LONG BEACH: Tiger celebration moved up to avoid conflict with Toyota Grand Prix.
Posted: 04/02/2010 09:40:37 PM PDT
LONG BEACH - Cambodians will celebrate the Year of the Tiger on Sunday when the 6th annual Cambodian New Year Parade sets off down Anaheim Street.
This year, it would have been more fitting had it been the Year of the Hare, which is 2011, as the parade coincides with Easter Sunday.
This year the parade is being staged several weeks before the actual Cambodian New Year date and the annual New Year celebration is being held on Saturday, April 10, so as not to conflict with the 36th annual Toyota Grand Prix of Long Beach on the weekend of April 17.
The actual three-day New Year celebration in Cambodia is April 14-16.
Such fine points should have little effect on the upbeat atmosphere of the popular event that has become a staple in the center of Cambodiatown.
Adding to the atmosphere for the first time will be a weekend carnival at the empty lot at the corner of Walnut Avenue and Anaheim Street, diagonally across from the parade terminus at MacArthur Park.
Last year, the post-parade celebration was held in the dusty lot, but this year it moves back to its traditional spot at the park.
Some of the proceeds from the carnival rides and activities will benefit the Cambodian Coordinating Council, which stages the parade and celebration.
John Edmond, chief of staff for Councilman Dee Andrews, in whose district the event is held, said the council office has worked closely with parade organizers to help them overcome the obstacles of previous years. He said Andrews spoke with residents to allay concerns about the park celebration and the office brokered the deal with the carnival operator, who had a similar deal at the Dr. Martin Luther King Jr. Peace and Unity Parade and Celebration.
"It's a new thing. We're trying to help them keep their costs under control," Edmond said.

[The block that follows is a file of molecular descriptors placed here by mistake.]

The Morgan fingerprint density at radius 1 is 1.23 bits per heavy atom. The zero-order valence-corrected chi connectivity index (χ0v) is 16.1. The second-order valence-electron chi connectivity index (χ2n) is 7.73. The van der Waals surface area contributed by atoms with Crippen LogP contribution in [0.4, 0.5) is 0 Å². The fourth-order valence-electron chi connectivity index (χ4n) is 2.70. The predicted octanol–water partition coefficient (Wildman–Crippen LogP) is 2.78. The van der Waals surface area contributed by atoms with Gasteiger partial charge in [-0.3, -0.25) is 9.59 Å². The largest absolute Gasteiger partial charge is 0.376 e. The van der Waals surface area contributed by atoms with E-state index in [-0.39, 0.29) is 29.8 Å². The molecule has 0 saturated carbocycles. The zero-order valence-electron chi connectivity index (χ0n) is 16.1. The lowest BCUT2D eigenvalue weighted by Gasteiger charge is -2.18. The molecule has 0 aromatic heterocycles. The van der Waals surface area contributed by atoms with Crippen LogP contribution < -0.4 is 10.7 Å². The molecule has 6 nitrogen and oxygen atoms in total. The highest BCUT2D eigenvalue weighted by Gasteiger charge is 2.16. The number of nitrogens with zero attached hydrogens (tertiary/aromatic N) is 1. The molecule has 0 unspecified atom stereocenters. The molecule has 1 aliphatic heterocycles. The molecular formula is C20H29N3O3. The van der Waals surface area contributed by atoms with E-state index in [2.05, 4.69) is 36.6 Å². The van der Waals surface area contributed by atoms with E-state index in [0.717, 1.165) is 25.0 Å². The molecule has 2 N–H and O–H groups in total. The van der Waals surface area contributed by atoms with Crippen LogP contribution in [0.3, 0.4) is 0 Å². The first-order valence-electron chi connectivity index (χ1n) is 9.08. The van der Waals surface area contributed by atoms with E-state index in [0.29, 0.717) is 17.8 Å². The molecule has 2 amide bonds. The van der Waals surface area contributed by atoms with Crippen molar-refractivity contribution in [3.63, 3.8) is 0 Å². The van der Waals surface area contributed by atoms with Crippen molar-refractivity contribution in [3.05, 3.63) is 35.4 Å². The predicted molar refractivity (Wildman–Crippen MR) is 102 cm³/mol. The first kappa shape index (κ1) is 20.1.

Organizers ran into financial difficulties two years ago when they ran into unexpected costs for city services.
This year, however, all is well and Cam-CC spokesman Dan Durke said the parade has "a clean slate."
Otherwise the parade will be much like past years. Durke says there will be about 60 parade entries and VIPs.
There will also be three grand marshals: Sam Meas, from Massachusetts, who is running as a Republican for Congress against incumbent Niki Tsongas; Thary Ung, a local activist in a variety of social organizations and a member of the Citizen Police Complaint Commission; and Mary Blatz, the pastoral director at the Mt. Carmel Cambodian Catholic Church, who is active in a number of issues including deportation and health care as well as working in the community on the 2010 census count.
The post-parade celebration at the park will include entertainment until 4 p.m. The parade begins at 9:30 a.m. at Anaheim Street and Junipero Avenue.
The Cambodian New Year Celebration on April 10 at El Dorado Park Area III, 7550 E. Spring St., runs from 9 a.m. to 5 p.m. It features religious ceremonies, ethnic food, games and live entertainment including traditional Khmer performances and a band with popular Khmer singers.
Advance admission to the event is $23 per vehicle and $7 entrance fee to be paid to the city. The price is $10 more on the day of the event. Tickets will be available after March 8 at many Cambodian restaurants and businesses throughout Long Beach. See www.cam-cc.org for a complete list of locations.